Archive for R

Le Monde puzzle [#930]

Posted in Books, Kids, Statistics, University life with tags , , , on October 9, 2015 by xi'an

A game Le Monde mathematical puzzle:

On a linear board of length 17, Alice and Bob set alternatively red and blue tokens. Two tokens of the same colour cannot sit next to one another. Devise a winning strategy for the first player.

In the ‘Og tradition, this calls for a recurrent R code:

   # stopping rule
   if (sum(tak==col)==0){
     for (i in (1:n)[tak!=-col])
   # left positions
   if (sum(frei)>0){
     for (i in (1:n)[frei==1]){
   # outcome of best choice

While I did not run the rudimentary recursive function for n=17, I got a zero return from n=2 till n=12, meaning that the starting player is always going to lose if the other player plays optimally.

ABC model choice via random forests [and no fire]

Posted in Books, pictures, R, Statistics, University life with tags , , , , , , , , , on September 4, 2015 by xi'an

While my arXiv newspage today had a puzzling entry about modelling UFOs sightings in France, it also broadcast our revision of Reliable ABC model choice via random forests, version that we resubmitted today to Bioinformatics after a quite thorough upgrade, the most dramatic one being the realisation we could also approximate the posterior probability of the selected model via another random forest. (With no connection with the recent post on forest fires!) As discussed a little while ago on the ‘Og. And also in conjunction with our creating the abcrf R package for running ABC model choice out of a reference table. While it has been an excruciatingly slow process (the initial version of the arXived document dates from June 2014, the PNAS submission was rejected for not being enough Bayesian, and the latest revision took the whole summer), the slow maturation of our thoughts on the model choice issues led us to modify the role of random forests in the ABC approach to model choice, in that we reverted our earlier assessment that they could only be trusted for selecting the most likely model, by realising this summer the corresponding posterior could be expressed as a posterior loss and estimated by a secondary forest. As first considered in Stoehr et al. (2014). (In retrospect, this brings an answer to one of the earlier referee’s comments.) Next goal is to incorporate those changes in DIYABC (and wait for the next version of the software to appear). Another best-selling innovation due to Arnaud: we added a practical implementation section in the format of FAQ for issues related with the calibration of the algorithms.

likelihood-free inference in high-dimensional models

Posted in Books, R, Statistics, University life with tags , , , , , , , , , on September 1, 2015 by xi'an

“…for a general linear model (GLM), a single linear function is a sufficient statistic for each associated parameter…”

Water Tower, Michigan Avenue, Chicago, Oct. 31, 2012The recently arXived paper “Likelihood-free inference in high-dimensional models“, by Kousathanas et al. (July 2015), proposes an ABC resolution of the dimensionality curse [when the dimension of the parameter and of the corresponding summary statistics] by turning Gibbs-like and by using a component-by-component ABC-MCMC update that allows for low dimensional statistics. In the (rare) event there exists a conditional sufficient statistic for each component of the parameter vector, the approach is just as justified as when using a generic ABC-Gibbs method based on the whole data. Otherwise, that is, when using a non-sufficient estimator of the corresponding component (as, e.g., in a generalised [not general!] linear model), the approach is less coherent as there is no joint target associated with the Gibbs moves. One may therefore wonder at the convergence properties of the resulting algorithm. The only safe case [in dimension 2] is when one of the restricted conditionals does not depend on the other parameter. Note also that each Gibbs step a priori requires the simulation of a new pseudo-dataset, which may be a major imposition on computing time. And that setting the tolerance for each parameter is a delicate calibration issue because in principle the tolerance should depend on the other component values. Continue reading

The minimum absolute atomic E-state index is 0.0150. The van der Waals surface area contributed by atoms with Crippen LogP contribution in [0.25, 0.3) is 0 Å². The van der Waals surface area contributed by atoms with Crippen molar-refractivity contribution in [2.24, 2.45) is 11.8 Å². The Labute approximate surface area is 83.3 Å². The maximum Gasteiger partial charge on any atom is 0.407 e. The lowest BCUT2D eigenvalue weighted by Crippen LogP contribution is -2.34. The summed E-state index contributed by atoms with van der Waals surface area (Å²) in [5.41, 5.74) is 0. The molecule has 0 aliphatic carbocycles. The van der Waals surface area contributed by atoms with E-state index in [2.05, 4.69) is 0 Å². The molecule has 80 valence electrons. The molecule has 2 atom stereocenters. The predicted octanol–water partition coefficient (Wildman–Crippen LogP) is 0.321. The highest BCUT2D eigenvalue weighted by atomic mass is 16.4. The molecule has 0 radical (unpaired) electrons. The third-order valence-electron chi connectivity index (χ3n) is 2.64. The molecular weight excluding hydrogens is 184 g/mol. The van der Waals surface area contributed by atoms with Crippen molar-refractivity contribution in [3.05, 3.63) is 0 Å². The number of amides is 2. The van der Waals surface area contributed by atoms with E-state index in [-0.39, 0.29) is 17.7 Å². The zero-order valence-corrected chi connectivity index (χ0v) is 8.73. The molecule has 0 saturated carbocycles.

no country for ‘Og snaps?!

Posted in Mountains, pictures, Travel with tags , , , , , , on August 30, 2015 by xi'an

A few days ago, I got an anonymous comment complaining about my tendency to post pictures “no one is interested in” on the ‘Og and suggesting I moved them to another electronic media like Twitter or Instagram as to avoid readers having to sort through the blog entries for statistics related ones, to separate the wheat from the chaff… While my first reaction was (unsurprisingly) one of irritation, a more constructive one is to point out to all (un)interested readers that they can always subscribe by RSS to the Statistics category (and skip the chaff), just like R bloggers only post my R related entries. Now, if more ‘Og’s readers find the presumably increasing flow of pictures a nuisance, just let me know and I will try to curb this avalanche of pixels… Not certain that I succeed, though!

abcfr 0.9-3

Posted in R, Statistics, University life with tags , , , , , , , , on August 27, 2015 by xi'an

garden tree, Jan. 12, 2012In conjunction with our reliable ABC model choice via random forest paper, about to be resubmitted to Bioinformatics, we have contributed an R package called abcrf that produces a most likely model and its posterior probability out of an ABC reference table. In conjunction with the realisation that we could devise an approximation to the (ABC) posterior probability using a secondary random forest. “We” meaning Jean-Michel Marin and Pierre Pudlo, as I only acted as a beta tester!

abcrfThe package abcrf consists of three functions: